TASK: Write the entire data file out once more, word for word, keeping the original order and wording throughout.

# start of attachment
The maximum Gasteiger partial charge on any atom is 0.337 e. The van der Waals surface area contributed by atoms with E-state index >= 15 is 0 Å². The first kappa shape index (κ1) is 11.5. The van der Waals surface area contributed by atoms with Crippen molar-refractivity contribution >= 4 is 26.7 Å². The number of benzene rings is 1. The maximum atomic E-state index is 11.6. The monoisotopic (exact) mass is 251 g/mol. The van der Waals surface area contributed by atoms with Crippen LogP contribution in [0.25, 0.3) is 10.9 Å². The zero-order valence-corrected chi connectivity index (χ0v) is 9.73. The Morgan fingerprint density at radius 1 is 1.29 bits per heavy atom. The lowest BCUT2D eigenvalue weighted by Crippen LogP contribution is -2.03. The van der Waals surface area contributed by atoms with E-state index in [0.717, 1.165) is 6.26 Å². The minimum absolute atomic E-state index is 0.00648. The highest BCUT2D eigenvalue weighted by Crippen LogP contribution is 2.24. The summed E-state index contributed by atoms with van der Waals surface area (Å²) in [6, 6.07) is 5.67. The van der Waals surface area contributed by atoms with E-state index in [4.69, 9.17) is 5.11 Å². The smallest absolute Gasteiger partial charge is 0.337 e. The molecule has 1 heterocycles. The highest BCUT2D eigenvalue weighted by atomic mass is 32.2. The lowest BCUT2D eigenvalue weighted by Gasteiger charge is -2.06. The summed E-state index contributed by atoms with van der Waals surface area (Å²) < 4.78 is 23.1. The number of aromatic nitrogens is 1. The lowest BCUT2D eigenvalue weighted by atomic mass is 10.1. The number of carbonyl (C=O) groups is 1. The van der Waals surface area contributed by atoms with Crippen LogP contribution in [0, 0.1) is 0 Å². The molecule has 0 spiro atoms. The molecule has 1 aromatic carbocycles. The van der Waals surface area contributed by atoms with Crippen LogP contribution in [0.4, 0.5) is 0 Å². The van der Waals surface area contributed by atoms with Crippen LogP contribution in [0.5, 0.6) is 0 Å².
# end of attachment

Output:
The maximum Gasteiger partial charge on any atom is 0.337 e. The van der Waals surface area contributed by atoms with E-state index >= 15 is 0 Å². The first kappa shape index (κ1) is 11.5. The van der Waals surface area contributed by atoms with Crippen molar-refractivity contribution >= 4 is 26.7 Å². The number of benzene rings is 1. The maximum atomic E-state index is 11.6. The monoisotopic (exact) mass is 251 g/mol. The van der Waals surface area contributed by atoms with Crippen LogP contribution in [0.25, 0.3) is 10.9 Å². The zero-order valence-corrected chi connectivity index (χ0v) is 9.73. The Morgan fingerprint density at radius 1 is 1.29 bits per heavy atom. The lowest BCUT2D eigenvalue weighted by Crippen LogP contribution is -2.03. The van der Waals surface area contributed by atoms with E-state index in [0.717, 1.165) is 6.26 Å². The minimum absolute atomic E-state index is 0.00648. The highest BCUT2D eigenvalue weighted by Crippen LogP contribution is 2.24. The summed E-state index contributed by atoms with van der Waals surface area (Å²) in [6, 6.07) is 5.67. The van der Waals surface area contributed by atoms with E-state index in [4.69, 9.17) is 5.11 Å². The smallest absolute Gasteiger partial charge is 0.337 e. The molecule has 1 heterocycles. The highest BCUT2D eigenvalue weighted by atomic mass is 32.2. The lowest BCUT2D eigenvalue weighted by Gasteiger charge is -2.06. The summed E-state index contributed by atoms with van der Waals surface area (Å²) < 4.78 is 23.1. The number of aromatic nitrogens is 1. The lowest BCUT2D eigenvalue weighted by atomic mass is 10.1. The number of carbonyl (C=O) groups is 1. The van der Waals surface area contributed by atoms with Crippen LogP contribution in [0, 0.1) is 0 Å². The molecule has 0 spiro atoms. The molecule has 1 aromatic carbocycles. The van der Waals surface area contributed by atoms with Crippen LogP contribution in [0.4, 0.5) is 0 Å². The van der Waals surface area contributed by atoms with Crippen LogP contribution in [0.5, 0.6) is 0 Å².